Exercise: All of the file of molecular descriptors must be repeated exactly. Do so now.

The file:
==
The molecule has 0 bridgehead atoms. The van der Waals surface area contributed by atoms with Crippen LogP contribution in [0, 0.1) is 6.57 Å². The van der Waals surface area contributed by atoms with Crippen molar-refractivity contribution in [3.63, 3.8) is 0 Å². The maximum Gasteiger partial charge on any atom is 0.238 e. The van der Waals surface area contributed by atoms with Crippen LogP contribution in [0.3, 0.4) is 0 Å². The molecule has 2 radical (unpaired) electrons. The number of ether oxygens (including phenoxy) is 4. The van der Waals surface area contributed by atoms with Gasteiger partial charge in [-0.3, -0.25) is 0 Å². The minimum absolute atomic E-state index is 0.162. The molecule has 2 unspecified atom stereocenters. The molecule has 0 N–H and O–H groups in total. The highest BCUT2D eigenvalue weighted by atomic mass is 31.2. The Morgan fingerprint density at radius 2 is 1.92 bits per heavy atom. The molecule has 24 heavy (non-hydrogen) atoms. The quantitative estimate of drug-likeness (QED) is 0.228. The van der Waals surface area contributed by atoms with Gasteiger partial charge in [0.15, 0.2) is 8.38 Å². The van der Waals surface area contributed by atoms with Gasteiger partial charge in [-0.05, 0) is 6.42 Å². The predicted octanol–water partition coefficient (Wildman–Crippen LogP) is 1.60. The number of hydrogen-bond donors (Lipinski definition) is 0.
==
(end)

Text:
The molecule has 0 bridgehead atoms. The van der Waals surface area contributed by atoms with Crippen LogP contribution in [0, 0.1) is 6.57 Å². The van der Waals surface area contributed by atoms with Crippen molar-refractivity contribution in [3.63, 3.8) is 0 Å². The maximum Gasteiger partial charge on any atom is 0.238 e. The van der Waals surface area contributed by atoms with Crippen LogP contribution in [0.3, 0.4) is 0 Å². The molecule has 2 radical (unpaired) electrons. The number of ether oxygens (including phenoxy) is 4. The van der Waals surface area contributed by atoms with Gasteiger partial charge in [-0.3, -0.25) is 0 Å². The minimum absolute atomic E-state index is 0.162. The molecule has 2 unspecified atom stereocenters. The molecule has 0 N–H and O–H groups in total. The highest BCUT2D eigenvalue weighted by atomic mass is 31.2. The Morgan fingerprint density at radius 2 is 1.92 bits per heavy atom. The molecule has 24 heavy (non-hydrogen) atoms. The quantitative estimate of drug-likeness (QED) is 0.228. The van der Waals surface area contributed by atoms with Gasteiger partial charge in [0.15, 0.2) is 8.38 Å². The van der Waals surface area contributed by atoms with Gasteiger partial charge in [-0.05, 0) is 6.42 Å². The predicted octanol–water partition coefficient (Wildman–Crippen LogP) is 1.60. The number of hydrogen-bond donors (Lipinski definition) is 0.